The latest we hear is that DRD/NIW are having problems getting anyone to take on the role of chairman of NI Water. Slugger understands that a number of individuals have declined an approach. It is not difficult to see why.
As a careful reading of the final report makes clear the IRT itself did not believe there was a substantive connection between the CEO’s problems with a Board that refused to rescind his resignation and the report’s headline problem of ‘single tender actions’.
It’s a bit like that infamous Illinois Congressional District 4 Gerrymander, where the constituency’s east and west boundaries slip down the central reservation of Route 294 before linking to the other half of the constituency to link to racially similar areas.
In the case of NI Water, the terms of reference appear to have shoe-horned two apparently unrelated matters into the same vehicle (emphasis added):
• Analyse how the governance failures detailed within the Contracts Approval Internal Audit report occurred;
• recommend any further action necessary to address the governance issues surrounding procurement;
• recommend any additional governance arrangements to be introduced by NIW;
• make recommendations in relation to the position of NIW Board members (executive and non-executive) and other senior managers involved in these issues;
• provide an analysis of any failures by DRD as Shareholder and any necessary recommendations; and
• make any other recommendations the review team believe to be relevant and necessary under the circumstances.
Even the IRT struggled to resolve such disparate demands in one report. The device they chose was to spend two/three out of five full paragraphs in the Overview of the Conclusions (5.1) to say that the CEO/Sub Accounting Officer should deal with the matter of his relations with the Board as he sees fit and with the backing of the DRD:
As detailed in Section 2 of this report, the IRT is aware of a serious breakdown between the NIW Board and its CEO over the way the Contracts Approval Internal Audit report had been notified to the Shareholder without consideration by the NIW Board. The IRT has been advised by the Chair of NIW that, in his opinion, the CEO does not have the trust and confidence of the Board and that this position is now irreconcilable. The CEO advised the IRT of a breakdown in trust between himself and the NIW Board.
The IRT is concerned about the severe difficulty this situation causes in enabling the Shareholder and NIW to put in place the necessary remedial action plan to implement the recommendations of this review and to deal with the emerging findings of, amongst other things, the deep dive audits. It is our view that this situation cannot be allowed to continue and appropriate and action must be initiated by the DRD Accounting Officer to ensure that a proper governance and control environment is secured within the NIW as a matter of urgency. In our view this would be best secured by tasking the current CEO and NIW Sub-Accounting Officer to deliver the agreed action plan, supported as necessary by DRD.
Tellingly the issue gets just one bullet (5.4) in the detail of the conclusions, which simply refers the reader back to this rather general and un-prescriptive statement in the overview. Nowhere, that I can see, does the report’s analysis even attempt to draw the behaviour of the Board into the central issue at hand (apparently): the problem with procurement procedures.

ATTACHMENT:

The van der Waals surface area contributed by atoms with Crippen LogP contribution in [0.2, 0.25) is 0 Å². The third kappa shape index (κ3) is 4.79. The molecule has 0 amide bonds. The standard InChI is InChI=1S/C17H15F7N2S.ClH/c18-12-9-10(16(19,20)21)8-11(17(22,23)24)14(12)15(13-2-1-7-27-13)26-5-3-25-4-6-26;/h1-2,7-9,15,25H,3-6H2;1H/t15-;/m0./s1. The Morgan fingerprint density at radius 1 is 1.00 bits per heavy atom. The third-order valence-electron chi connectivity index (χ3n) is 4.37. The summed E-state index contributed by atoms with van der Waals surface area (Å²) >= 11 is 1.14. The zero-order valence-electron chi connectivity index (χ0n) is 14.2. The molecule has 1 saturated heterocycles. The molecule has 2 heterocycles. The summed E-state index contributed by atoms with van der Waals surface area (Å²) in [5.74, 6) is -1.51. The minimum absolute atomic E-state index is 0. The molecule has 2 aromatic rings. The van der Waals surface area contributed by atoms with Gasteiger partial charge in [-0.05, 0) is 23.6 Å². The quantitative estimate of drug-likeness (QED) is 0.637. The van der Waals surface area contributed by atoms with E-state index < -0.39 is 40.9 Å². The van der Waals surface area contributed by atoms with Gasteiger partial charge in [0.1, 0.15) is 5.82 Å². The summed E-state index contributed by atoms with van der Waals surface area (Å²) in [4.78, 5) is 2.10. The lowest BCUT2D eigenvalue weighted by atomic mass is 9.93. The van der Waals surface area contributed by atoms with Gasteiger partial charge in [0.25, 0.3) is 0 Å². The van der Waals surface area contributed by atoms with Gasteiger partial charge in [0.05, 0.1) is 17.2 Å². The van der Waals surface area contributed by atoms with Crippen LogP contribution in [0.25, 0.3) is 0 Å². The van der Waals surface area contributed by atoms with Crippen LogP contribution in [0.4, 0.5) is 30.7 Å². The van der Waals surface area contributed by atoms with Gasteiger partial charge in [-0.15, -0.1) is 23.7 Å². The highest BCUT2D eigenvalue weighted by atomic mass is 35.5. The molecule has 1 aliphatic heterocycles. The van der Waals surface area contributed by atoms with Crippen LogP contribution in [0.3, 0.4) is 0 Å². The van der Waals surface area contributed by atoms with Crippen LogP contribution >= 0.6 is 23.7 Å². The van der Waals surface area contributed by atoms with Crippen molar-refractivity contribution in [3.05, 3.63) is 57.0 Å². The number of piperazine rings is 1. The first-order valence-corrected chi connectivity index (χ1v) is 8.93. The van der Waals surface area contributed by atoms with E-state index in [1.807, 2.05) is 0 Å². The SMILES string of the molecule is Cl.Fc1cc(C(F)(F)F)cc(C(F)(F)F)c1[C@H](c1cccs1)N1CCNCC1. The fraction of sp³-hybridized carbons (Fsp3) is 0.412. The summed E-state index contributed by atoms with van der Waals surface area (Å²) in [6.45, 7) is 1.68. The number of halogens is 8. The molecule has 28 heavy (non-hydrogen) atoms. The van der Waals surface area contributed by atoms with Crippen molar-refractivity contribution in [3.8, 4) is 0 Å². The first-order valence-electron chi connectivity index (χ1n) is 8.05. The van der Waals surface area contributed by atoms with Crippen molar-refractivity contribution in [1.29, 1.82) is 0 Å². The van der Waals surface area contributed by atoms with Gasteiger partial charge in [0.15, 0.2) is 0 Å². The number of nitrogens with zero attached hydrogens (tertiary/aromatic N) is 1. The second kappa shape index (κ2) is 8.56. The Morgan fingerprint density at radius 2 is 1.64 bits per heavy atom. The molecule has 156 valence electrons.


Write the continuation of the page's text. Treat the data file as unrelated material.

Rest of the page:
The lack of progress in tackling the main issue in the report contrasts heavily with the swift and high profile sacking of the board. This rather one-eyed focus on the Board rather than procurement was obvious to Don Price (the one NED to survive the cull) just three days before the IRT’s final report was published (cribbed from the Hansard of the PAC meeting):
“-The issues reflect non-adherence to procedures rather than lack of a control/governance framework
-This non-adherence to procedures was not picked up by Internal Audit (despite 3 Audits on Procurement in 2009) nor were they picked up by Halcrow and at no time were they reflected in reports or assurance statements to the Board.
Despite this, the Panel from the outset has seemed determined to find Governance failures by the Board rather than working with the Board to ensure the necessary corrective actions.”
Any qualified prospective Board member will surely sniff the air at that one, and ask themselves:
- One, can I trust a single shareholder (DRD) which appears to have gone to considerable lengths to publicly contaminate the last Board with issues that did not come under their direct purview?
- And two, would I ever be allowed to discharge my legal responsibility to consistently provide independent advice to the company’s internal management structure as a Non Executive Director?
As I noted on the thread under our first report this expensive GoCo (£64 Million)/NDGB (£25 Million) contraption is now extremely dangerous for anyone who tries to ride it. If there is not some decisive political movement forwards or back, even more people will get crunched…
In short, the Minister Conor Murphy has a rather expensive and complicated mess on his hands. How big that mess is really depends on who did what and said what to whom and/or when… Summer recess or no summer recess, the FOIs are storming in from all sides… This one is just not going to go away, you know…
Mick is founding editor of Slugger. He has written papers on the impacts of the Internet on politics and the wider media and is a regular guest and speaking events across Ireland, the UK and Europe. Twitter: @MickFealty